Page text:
[Haskell-cafe] Custom unary operator extension?
derek.a.elkins at gmail.com
Sun Sep 9 12:18:03 EDT 2007
On Sun, 2007-09-09 at 15:09 +0200, Peter Verswyvelen wrote:
> > Why? What is your application? In fact, alphanumeric identifiers are
> > used as unary operators.
> Why? Well, why are binary operators allowed and unary operators not?
> Isn't that some kind of discrimination? In math, many many operators are
> unary. Haskell allows creating binary operators. So I would understand
> that Haskell supported neither binary nor unary operators, but prefering
> one above the other just seems odd. Especially when coming from C++ and C#.
> My application? I'm teaching basic math to beginning video game
> programmers, and I wanted to demonstrate the logic operators "not, and,
> or, logical equivalence and implication" etc in Haskell, building them
> from scratch. Since most programmers have symbol-phobia, I wanted to let
> them play with the symbols for operators, with Haskell. E.g. \/, /\,
> --> <--> ==> <==> for or, and, if/then, iff, logical implication,
> logical equivalence, etc... I cannot do this for the "not" operator,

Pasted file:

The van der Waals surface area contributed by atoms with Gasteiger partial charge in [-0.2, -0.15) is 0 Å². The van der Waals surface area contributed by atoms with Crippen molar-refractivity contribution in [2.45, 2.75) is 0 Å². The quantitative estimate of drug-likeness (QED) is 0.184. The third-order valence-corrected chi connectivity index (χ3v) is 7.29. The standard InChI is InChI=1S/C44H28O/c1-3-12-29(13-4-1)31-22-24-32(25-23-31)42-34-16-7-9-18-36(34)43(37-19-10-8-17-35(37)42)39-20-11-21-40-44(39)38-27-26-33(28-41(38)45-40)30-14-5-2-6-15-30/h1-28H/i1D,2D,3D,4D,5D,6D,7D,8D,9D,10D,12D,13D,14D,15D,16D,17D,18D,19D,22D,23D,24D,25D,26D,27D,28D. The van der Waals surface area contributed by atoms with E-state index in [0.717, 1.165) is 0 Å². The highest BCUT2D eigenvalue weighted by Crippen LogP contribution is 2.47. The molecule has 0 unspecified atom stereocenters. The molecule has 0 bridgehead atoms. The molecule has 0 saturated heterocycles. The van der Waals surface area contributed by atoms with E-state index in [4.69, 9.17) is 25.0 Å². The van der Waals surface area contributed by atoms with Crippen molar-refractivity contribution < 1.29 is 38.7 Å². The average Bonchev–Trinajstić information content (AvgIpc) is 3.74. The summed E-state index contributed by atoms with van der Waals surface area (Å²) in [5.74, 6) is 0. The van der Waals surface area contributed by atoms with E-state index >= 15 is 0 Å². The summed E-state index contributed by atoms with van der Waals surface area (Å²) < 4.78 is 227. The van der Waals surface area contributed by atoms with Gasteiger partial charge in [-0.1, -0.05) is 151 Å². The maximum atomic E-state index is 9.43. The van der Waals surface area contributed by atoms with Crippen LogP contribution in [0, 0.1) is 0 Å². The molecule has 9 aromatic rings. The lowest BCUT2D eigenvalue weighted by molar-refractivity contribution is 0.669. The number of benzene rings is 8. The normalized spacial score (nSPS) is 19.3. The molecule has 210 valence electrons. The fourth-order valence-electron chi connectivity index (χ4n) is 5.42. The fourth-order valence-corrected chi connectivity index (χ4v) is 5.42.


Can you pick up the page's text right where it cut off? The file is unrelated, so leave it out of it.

> which is a bit annoying, but it's not a show stopper.
> > You can also use "special syntax" for having unary operators. E.g.
> > (*) :: () -> a -> a
> Nice trick :-)
> > There has been a long discussion whether the unary minus belongs to
> > number literals or not.
> > http://www.haskell.org/pipermail/haskell-cafe/2006-September/017941.html
> Yes I read it...
> > I think that the benefits of prefix or postfix symbolic operators were
> > not worth dispensing with the comfortable section syntax.
> Well, that's personal I guess, but I would prefer the syntax (? / 100)
> and (100 / ?), which is just a single extra character to type, and hence
> allow unary operators, but hey, that's just me, the newbie ;-)
With enough insanity simulating infix operators should be no problem,
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